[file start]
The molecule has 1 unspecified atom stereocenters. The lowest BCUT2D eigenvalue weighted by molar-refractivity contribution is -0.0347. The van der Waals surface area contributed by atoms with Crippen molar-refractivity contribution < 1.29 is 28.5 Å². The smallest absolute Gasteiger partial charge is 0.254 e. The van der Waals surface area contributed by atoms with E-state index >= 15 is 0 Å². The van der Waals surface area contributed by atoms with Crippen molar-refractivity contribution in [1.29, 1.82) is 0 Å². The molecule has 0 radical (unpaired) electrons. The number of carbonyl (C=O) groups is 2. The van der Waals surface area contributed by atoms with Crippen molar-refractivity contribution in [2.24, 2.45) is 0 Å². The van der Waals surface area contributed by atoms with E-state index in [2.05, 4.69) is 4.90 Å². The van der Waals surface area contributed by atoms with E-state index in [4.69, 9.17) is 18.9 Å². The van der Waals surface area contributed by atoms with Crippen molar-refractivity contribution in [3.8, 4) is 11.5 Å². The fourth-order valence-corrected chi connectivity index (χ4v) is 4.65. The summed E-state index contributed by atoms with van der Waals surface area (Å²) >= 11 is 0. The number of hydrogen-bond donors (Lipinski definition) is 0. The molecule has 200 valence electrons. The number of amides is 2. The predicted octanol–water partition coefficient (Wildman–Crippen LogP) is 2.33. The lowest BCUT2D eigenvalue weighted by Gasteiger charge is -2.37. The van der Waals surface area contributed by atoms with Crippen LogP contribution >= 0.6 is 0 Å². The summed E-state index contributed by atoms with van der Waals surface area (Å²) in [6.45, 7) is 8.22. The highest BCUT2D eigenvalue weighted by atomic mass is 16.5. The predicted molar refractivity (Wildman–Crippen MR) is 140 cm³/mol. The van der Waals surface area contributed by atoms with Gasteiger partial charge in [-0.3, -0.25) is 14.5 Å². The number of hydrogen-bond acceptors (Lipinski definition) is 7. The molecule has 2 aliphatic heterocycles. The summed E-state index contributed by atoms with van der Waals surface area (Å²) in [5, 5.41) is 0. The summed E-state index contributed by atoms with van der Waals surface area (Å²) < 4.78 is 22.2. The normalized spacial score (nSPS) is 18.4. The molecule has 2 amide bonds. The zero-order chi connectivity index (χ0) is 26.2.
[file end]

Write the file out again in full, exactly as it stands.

The molecule has 1 unspecified atom stereocenters. The lowest BCUT2D eigenvalue weighted by molar-refractivity contribution is -0.0347. The van der Waals surface area contributed by atoms with Crippen molar-refractivity contribution < 1.29 is 28.5 Å². The smallest absolute Gasteiger partial charge is 0.254 e. The van der Waals surface area contributed by atoms with E-state index >= 15 is 0 Å². The van der Waals surface area contributed by atoms with Crippen molar-refractivity contribution in [1.29, 1.82) is 0 Å². The molecule has 0 radical (unpaired) electrons. The number of carbonyl (C=O) groups is 2. The van der Waals surface area contributed by atoms with Crippen molar-refractivity contribution in [2.24, 2.45) is 0 Å². The van der Waals surface area contributed by atoms with E-state index in [2.05, 4.69) is 4.90 Å². The van der Waals surface area contributed by atoms with E-state index in [4.69, 9.17) is 18.9 Å². The van der Waals surface area contributed by atoms with Crippen molar-refractivity contribution in [3.8, 4) is 11.5 Å². The fourth-order valence-corrected chi connectivity index (χ4v) is 4.65. The summed E-state index contributed by atoms with van der Waals surface area (Å²) >= 11 is 0. The number of hydrogen-bond donors (Lipinski definition) is 0. The molecule has 200 valence electrons. The number of amides is 2. The predicted octanol–water partition coefficient (Wildman–Crippen LogP) is 2.33. The lowest BCUT2D eigenvalue weighted by Gasteiger charge is -2.37. The van der Waals surface area contributed by atoms with Crippen LogP contribution >= 0.6 is 0 Å². The summed E-state index contributed by atoms with van der Waals surface area (Å²) in [6.45, 7) is 8.22. The highest BCUT2D eigenvalue weighted by atomic mass is 16.5. The predicted molar refractivity (Wildman–Crippen MR) is 140 cm³/mol. The van der Waals surface area contributed by atoms with Gasteiger partial charge in [-0.3, -0.25) is 14.5 Å². The number of hydrogen-bond acceptors (Lipinski definition) is 7. The molecule has 2 aliphatic heterocycles. The summed E-state index contributed by atoms with van der Waals surface area (Å²) in [5, 5.41) is 0. The summed E-state index contributed by atoms with van der Waals surface area (Å²) < 4.78 is 22.2. The normalized spacial score (nSPS) is 18.4. The molecule has 2 amide bonds. The zero-order chi connectivity index (χ0) is 26.2.